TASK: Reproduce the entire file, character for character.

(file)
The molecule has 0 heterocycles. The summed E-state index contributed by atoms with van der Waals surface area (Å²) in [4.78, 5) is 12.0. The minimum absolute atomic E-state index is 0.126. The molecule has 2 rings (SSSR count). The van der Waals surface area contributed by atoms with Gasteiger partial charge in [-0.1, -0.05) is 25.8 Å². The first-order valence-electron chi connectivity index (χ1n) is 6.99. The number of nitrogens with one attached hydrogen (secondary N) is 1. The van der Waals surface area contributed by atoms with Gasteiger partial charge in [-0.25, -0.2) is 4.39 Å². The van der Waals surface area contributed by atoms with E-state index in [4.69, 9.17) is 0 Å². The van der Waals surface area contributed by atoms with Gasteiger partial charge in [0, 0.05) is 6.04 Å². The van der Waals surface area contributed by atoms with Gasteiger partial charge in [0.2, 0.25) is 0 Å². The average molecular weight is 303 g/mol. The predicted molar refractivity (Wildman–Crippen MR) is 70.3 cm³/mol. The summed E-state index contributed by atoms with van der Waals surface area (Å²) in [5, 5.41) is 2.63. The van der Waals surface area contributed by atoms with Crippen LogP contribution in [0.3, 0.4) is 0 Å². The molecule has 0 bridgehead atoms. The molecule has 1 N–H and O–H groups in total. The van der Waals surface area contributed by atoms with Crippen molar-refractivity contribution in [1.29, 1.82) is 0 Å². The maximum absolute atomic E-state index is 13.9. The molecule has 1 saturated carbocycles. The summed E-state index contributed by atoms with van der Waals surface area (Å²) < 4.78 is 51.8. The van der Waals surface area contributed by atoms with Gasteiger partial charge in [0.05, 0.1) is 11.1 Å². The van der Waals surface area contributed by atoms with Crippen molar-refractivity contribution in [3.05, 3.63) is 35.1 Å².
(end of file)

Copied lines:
The molecule has 0 heterocycles. The summed E-state index contributed by atoms with van der Waals surface area (Å²) in [4.78, 5) is 12.0. The minimum absolute atomic E-state index is 0.126. The molecule has 2 rings (SSSR count). The van der Waals surface area contributed by atoms with Gasteiger partial charge in [-0.1, -0.05) is 25.8 Å². The first-order valence-electron chi connectivity index (χ1n) is 6.99. The number of nitrogens with one attached hydrogen (secondary N) is 1. The van der Waals surface area contributed by atoms with Gasteiger partial charge in [-0.25, -0.2) is 4.39 Å². The van der Waals surface area contributed by atoms with E-state index in [4.69, 9.17) is 0 Å². The van der Waals surface area contributed by atoms with Gasteiger partial charge in [0, 0.05) is 6.04 Å². The van der Waals surface area contributed by atoms with Gasteiger partial charge in [0.2, 0.25) is 0 Å². The average molecular weight is 303 g/mol. The predicted molar refractivity (Wildman–Crippen MR) is 70.3 cm³/mol. The summed E-state index contributed by atoms with van der Waals surface area (Å²) in [5, 5.41) is 2.63. The van der Waals surface area contributed by atoms with Crippen LogP contribution in [0.3, 0.4) is 0 Å². The molecule has 0 bridgehead atoms. The molecule has 1 N–H and O–H groups in total. The van der Waals surface area contributed by atoms with Crippen molar-refractivity contribution in [1.29, 1.82) is 0 Å². The maximum absolute atomic E-state index is 13.9. The molecule has 1 saturated carbocycles. The summed E-state index contributed by atoms with van der Waals surface area (Å²) < 4.78 is 51.8. The van der Waals surface area contributed by atoms with Gasteiger partial charge in [0.05, 0.1) is 11.1 Å². The van der Waals surface area contributed by atoms with Crippen molar-refractivity contribution in [3.05, 3.63) is 35.1 Å².